As prom season looms, here’s some advice from Dr. Jason Green, a dermatologist, on treating and preventing acne.
1) Hormones, stress: “No one’s too old to have acne,” Green says. “It’s not restricted to puberty.” Factors that can aggravate acne include an increase in male hormones in males and females, menstruation, emotional stress, hair products and oil and grease from cosmetics. Vigorous face-washing can also make acne worse, as well as astringents, which strip skin of natural moisturizers.
2) Stop squeezing: “The most important thing is to prevent scars,” Green says. “Do not pop, squeeze or pick at acne. Seek medical treatment early if it doesn’t respond to over-the-counter medications.” Several therapeutic regimens prevent future eruptions and therefore take about eight weeks to work. The first line of therapy is a retinol — retin A micro, Tazorac or Differin. As an added bonus, they also have FDA approval to treat fine lines and wrinkles. Salicylic acid and strong versions of benzoyl peroxide are good, too. A salicylic chemical peel is a quick way to improve current acne.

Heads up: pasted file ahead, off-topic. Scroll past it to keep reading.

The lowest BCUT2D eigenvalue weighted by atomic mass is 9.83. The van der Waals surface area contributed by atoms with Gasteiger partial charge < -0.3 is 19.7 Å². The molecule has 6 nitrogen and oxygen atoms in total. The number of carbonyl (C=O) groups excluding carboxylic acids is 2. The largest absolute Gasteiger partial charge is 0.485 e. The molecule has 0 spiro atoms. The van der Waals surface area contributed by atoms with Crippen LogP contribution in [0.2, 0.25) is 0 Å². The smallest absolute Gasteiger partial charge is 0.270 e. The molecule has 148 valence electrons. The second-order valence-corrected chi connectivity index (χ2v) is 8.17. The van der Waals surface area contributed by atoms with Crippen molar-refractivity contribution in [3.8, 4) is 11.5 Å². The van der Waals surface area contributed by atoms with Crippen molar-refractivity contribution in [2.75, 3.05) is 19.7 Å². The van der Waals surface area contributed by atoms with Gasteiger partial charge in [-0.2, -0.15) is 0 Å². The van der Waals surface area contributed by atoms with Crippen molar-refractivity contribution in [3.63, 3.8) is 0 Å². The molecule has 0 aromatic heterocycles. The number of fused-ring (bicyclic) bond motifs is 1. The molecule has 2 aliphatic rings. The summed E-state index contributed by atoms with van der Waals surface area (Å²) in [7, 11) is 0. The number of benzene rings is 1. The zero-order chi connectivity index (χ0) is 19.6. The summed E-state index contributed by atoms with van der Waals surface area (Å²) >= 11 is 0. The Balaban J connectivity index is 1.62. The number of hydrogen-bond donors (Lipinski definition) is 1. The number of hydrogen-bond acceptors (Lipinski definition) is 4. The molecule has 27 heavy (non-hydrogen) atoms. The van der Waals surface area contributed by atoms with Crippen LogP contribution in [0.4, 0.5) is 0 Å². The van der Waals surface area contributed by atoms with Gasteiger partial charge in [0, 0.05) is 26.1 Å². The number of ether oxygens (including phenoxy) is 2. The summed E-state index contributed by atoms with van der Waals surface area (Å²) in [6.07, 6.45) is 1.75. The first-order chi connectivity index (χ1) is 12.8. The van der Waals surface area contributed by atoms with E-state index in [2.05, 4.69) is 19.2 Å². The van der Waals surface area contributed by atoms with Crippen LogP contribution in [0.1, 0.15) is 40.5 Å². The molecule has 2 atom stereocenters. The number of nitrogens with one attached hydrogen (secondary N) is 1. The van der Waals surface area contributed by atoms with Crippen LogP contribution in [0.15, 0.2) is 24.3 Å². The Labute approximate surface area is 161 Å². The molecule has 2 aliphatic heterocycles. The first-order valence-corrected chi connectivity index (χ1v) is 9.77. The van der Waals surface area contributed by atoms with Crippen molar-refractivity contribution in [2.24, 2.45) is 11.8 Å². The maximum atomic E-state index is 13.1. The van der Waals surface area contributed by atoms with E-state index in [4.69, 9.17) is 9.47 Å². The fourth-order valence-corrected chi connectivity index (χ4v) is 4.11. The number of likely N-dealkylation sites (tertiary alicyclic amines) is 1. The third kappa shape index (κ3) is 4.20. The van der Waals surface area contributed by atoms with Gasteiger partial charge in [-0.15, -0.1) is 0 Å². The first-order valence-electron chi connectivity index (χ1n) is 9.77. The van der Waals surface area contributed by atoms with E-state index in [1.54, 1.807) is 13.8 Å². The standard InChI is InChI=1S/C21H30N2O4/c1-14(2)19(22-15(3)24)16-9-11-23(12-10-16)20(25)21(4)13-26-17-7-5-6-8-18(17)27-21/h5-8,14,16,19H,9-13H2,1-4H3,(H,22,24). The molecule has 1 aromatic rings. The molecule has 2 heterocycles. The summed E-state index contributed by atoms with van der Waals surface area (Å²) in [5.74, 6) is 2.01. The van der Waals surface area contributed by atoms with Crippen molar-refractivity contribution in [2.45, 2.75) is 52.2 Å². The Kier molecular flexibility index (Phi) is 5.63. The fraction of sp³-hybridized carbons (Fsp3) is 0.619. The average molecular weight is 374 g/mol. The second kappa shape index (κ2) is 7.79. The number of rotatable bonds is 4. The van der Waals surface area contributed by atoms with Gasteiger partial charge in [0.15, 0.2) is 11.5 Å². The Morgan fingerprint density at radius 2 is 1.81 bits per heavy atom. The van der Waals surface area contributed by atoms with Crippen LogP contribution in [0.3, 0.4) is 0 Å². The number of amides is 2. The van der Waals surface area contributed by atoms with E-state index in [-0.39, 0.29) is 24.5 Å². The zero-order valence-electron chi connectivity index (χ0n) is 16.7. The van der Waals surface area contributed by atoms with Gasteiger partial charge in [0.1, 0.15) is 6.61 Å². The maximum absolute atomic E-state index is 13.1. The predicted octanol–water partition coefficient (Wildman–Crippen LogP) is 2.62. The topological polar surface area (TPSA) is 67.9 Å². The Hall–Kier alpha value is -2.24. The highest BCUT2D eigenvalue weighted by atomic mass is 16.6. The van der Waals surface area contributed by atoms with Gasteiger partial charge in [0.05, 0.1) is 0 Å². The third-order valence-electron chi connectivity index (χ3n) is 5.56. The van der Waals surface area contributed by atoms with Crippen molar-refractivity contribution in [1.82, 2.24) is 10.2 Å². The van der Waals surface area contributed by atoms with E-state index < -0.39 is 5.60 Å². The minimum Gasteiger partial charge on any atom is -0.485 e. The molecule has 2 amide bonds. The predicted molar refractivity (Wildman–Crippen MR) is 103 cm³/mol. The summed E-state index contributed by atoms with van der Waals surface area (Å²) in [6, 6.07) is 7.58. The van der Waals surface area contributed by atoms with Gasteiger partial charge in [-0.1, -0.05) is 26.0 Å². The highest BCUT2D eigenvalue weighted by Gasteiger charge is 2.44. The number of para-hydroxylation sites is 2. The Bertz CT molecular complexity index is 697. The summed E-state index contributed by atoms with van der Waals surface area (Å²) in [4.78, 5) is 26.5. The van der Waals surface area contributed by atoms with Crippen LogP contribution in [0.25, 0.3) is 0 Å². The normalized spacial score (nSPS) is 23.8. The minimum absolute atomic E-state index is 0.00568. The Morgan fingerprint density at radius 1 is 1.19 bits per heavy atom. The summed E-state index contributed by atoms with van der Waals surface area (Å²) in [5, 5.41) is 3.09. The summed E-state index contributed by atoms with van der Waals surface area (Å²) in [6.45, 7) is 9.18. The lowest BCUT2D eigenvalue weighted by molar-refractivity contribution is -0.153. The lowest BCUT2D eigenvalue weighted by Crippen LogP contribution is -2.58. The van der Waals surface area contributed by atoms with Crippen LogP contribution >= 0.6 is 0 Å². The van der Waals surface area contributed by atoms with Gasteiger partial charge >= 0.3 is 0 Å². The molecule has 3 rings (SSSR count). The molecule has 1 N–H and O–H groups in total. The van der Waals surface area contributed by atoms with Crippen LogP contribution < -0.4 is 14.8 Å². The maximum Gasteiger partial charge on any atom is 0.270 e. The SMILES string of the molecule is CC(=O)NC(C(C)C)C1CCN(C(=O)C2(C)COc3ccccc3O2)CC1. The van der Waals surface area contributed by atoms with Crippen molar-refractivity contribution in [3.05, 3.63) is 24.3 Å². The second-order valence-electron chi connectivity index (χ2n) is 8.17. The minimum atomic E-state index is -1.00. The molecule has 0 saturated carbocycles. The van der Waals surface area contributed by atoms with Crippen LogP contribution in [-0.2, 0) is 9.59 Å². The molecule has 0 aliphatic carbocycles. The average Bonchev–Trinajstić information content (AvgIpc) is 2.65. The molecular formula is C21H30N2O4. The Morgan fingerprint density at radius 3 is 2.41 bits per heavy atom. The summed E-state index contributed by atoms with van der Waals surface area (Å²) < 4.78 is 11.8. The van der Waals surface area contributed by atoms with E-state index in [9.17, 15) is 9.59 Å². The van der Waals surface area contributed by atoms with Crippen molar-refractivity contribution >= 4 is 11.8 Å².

3) Scarring: Microdermabrasion, in which a machine scrapes away the surface of the skin, is good for mild scarring. For more severe scars, breakthroughs include the Fraxel laser, Fractional laser and the fillers Radiesse, Juvederm and Perlane. Accutane, an oral retinoid, “causes all the sebaceous glands to shrink down, but it’s the big guns we use only for severe scarring acne or acne that doesn’t respond to other treatments,” Green says. Pregnant women cannot take Accutane. Women must get a blood and urine pregnancy test as well as complete blood work done once a month when taking Accutane, and men must also have blood work done to check their liver enzymes and cholesterol levels. A link between Accutane and depression is still being debated.
4) Quick acne fixes: If you need a quick fix for a date, prom night or wedding, mix a crushed aspirin, which is an anti-inflammatory, with a bit of water and apply it to a pimple overnight to decrease redness. Visine “gets red out of your eyes and can also get redness out of your nasty pimple,” Green says. Just soak a swab and apply it for 15 seconds.
5) No sharing: “We always discourage patients from sharing medications because of potential side effects,” Green says. Medications recommended by a doctor are tailored to the individual. What works for one patient might not work for another.